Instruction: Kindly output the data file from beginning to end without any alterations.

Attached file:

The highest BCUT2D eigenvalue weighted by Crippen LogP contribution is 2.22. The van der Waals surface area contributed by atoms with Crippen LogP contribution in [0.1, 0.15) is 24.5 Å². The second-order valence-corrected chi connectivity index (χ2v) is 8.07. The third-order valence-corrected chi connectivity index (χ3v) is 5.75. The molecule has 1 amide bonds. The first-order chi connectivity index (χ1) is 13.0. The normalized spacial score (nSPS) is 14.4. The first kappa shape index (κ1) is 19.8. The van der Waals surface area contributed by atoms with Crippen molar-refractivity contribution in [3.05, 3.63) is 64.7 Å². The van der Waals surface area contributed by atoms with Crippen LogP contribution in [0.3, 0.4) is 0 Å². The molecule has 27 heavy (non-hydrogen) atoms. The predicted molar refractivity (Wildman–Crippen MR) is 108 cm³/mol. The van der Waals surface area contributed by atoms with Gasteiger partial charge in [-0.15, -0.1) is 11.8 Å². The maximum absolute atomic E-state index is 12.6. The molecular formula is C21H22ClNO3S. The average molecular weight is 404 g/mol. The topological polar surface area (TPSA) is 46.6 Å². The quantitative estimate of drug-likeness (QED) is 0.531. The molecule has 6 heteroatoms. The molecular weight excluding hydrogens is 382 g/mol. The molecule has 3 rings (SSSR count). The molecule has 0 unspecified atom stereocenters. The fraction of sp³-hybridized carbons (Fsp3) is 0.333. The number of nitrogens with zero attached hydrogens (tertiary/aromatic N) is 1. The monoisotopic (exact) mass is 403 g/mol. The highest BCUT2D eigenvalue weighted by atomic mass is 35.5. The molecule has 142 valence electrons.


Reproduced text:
The highest BCUT2D eigenvalue weighted by Crippen LogP contribution is 2.22. The van der Waals surface area contributed by atoms with Crippen LogP contribution in [0.1, 0.15) is 24.5 Å². The second-order valence-corrected chi connectivity index (χ2v) is 8.07. The third-order valence-corrected chi connectivity index (χ3v) is 5.75. The molecule has 1 amide bonds. The first-order chi connectivity index (χ1) is 13.0. The normalized spacial score (nSPS) is 14.4. The first kappa shape index (κ1) is 19.8. The van der Waals surface area contributed by atoms with Crippen molar-refractivity contribution in [3.05, 3.63) is 64.7 Å². The van der Waals surface area contributed by atoms with Crippen LogP contribution in [0.3, 0.4) is 0 Å². The molecule has 27 heavy (non-hydrogen) atoms. The predicted molar refractivity (Wildman–Crippen MR) is 108 cm³/mol. The van der Waals surface area contributed by atoms with Gasteiger partial charge in [-0.15, -0.1) is 11.8 Å². The maximum absolute atomic E-state index is 12.6. The molecular formula is C21H22ClNO3S. The average molecular weight is 404 g/mol. The topological polar surface area (TPSA) is 46.6 Å². The quantitative estimate of drug-likeness (QED) is 0.531. The molecule has 6 heteroatoms. The molecular weight excluding hydrogens is 382 g/mol. The molecule has 3 rings (SSSR count). The molecule has 0 unspecified atom stereocenters. The fraction of sp³-hybridized carbons (Fsp3) is 0.333. The number of nitrogens with zero attached hydrogens (tertiary/aromatic N) is 1. The monoisotopic (exact) mass is 403 g/mol. The highest BCUT2D eigenvalue weighted by atomic mass is 35.5. The molecule has 142 valence electrons.